A tavern chair is the throne of human felicity.


A Pilgrim on the River of Beer, Stillwater, Minnesota

On a fair Saturday in September of 2002, I bumped down through the late summer thermals aboard a Northwestern Airlines 727 and landed in Minneapolis after a two-hour flight from New York. I claimed a rental car, checked into the industrial park hotel I'd booked as part of a last-minute special on Orbitz, and set about plotting my itinerary. I pulled out the Yellow Pages from my bedside table and started looking up bars.

I was going to spend the next two weeks driving the length of the Mississippi River from north to south, in search of the Perfect Beer Joint. The Flora-Bama, and its beach-bar/dive-bar niche, was certainly one model but I was interested in exploring others.

Though I'd already been researching this book for a few months, I dove into this quest with little preparation. First of all, I didn't want to taint my research with anybody else's prepackaged notions of the Perfect Beer Joint. Second, if my basic thesis was true—that beer is a ubiquitous, even saturated fact of American culture—then little research should be necessary. In principle a person ought to be able to alight in almost any place in America, save the nation's 320 or so dry counties, and find if not a Perfect Beer Joint at least a good one. And surely, in the 2,500-odd miles that the Mississippi chugs from Minnesota to the Gulf of Mexico in Louisiana, the odds were good of stumbling upon some place approaching mythical Perfect Beer Joint status.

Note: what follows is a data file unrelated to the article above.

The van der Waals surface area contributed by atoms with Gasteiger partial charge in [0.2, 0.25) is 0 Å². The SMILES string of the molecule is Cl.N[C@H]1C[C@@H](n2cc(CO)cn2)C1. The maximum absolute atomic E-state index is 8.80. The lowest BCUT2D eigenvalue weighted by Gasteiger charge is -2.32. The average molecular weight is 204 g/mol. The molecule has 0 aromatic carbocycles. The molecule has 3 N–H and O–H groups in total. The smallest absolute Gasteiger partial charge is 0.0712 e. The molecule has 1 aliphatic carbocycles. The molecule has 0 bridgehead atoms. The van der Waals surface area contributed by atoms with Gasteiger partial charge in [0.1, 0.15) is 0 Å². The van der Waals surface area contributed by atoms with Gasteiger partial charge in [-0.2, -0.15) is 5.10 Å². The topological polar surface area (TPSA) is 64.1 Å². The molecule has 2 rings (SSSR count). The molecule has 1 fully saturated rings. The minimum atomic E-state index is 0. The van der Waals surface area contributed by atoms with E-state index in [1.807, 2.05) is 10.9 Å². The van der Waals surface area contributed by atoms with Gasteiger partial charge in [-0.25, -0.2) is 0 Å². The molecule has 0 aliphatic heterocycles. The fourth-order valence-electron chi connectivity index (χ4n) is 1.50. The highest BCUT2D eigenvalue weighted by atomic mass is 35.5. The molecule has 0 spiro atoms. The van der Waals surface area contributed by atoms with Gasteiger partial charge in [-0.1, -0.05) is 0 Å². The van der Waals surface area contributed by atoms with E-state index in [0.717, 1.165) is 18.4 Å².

Of course, I had my reasons for choosing the Mississippi. For starters, it is a storied river, full of lore and color, known to the Old World since 1540 when Hernando De Soto came upon it, though there is no record of him drinking beer along its shores. Mark Twain, a man who
known to like his beer, wrote an entire book about his life on the river and most certainly drank beer along its shores. For all I knew, the Perfect Beer Joint might reside in Twain's hometown of Hannibal, Missouri. (Preview: It didn't.)